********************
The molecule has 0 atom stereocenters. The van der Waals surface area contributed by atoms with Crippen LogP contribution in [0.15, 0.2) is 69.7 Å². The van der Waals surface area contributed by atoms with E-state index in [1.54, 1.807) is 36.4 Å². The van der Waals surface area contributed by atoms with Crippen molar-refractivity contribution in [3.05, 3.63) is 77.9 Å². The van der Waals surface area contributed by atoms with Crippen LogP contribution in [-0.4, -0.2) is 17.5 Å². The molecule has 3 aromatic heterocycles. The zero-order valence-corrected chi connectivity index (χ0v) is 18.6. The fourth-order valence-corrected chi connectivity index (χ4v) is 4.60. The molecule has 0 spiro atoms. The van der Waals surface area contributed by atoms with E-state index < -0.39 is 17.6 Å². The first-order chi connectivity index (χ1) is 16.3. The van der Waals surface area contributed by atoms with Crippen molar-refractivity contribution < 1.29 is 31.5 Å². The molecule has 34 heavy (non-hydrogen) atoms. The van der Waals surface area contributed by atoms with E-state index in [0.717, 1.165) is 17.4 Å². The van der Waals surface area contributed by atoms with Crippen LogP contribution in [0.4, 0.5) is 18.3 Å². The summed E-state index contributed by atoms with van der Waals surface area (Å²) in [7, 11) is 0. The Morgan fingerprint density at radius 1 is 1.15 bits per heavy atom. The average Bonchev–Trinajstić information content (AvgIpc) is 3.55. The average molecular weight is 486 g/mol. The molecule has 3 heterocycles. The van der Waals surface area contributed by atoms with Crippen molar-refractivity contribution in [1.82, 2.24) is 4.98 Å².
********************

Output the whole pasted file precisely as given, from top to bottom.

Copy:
The molecule has 0 atom stereocenters. The van der Waals surface area contributed by atoms with Crippen LogP contribution in [0.15, 0.2) is 69.7 Å². The van der Waals surface area contributed by atoms with E-state index in [1.54, 1.807) is 36.4 Å². The van der Waals surface area contributed by atoms with Crippen molar-refractivity contribution in [3.05, 3.63) is 77.9 Å². The van der Waals surface area contributed by atoms with Crippen LogP contribution in [-0.4, -0.2) is 17.5 Å². The molecule has 3 aromatic heterocycles. The zero-order valence-corrected chi connectivity index (χ0v) is 18.6. The fourth-order valence-corrected chi connectivity index (χ4v) is 4.60. The molecule has 0 spiro atoms. The van der Waals surface area contributed by atoms with E-state index < -0.39 is 17.6 Å². The first-order chi connectivity index (χ1) is 16.3. The van der Waals surface area contributed by atoms with Crippen molar-refractivity contribution < 1.29 is 31.5 Å². The molecule has 34 heavy (non-hydrogen) atoms. The van der Waals surface area contributed by atoms with E-state index in [0.717, 1.165) is 17.4 Å². The van der Waals surface area contributed by atoms with Crippen LogP contribution in [0.4, 0.5) is 18.3 Å². The summed E-state index contributed by atoms with van der Waals surface area (Å²) in [7, 11) is 0. The Morgan fingerprint density at radius 1 is 1.15 bits per heavy atom. The average Bonchev–Trinajstić information content (AvgIpc) is 3.55. The average molecular weight is 486 g/mol. The molecule has 3 heterocycles. The van der Waals surface area contributed by atoms with Crippen molar-refractivity contribution in [1.82, 2.24) is 4.98 Å².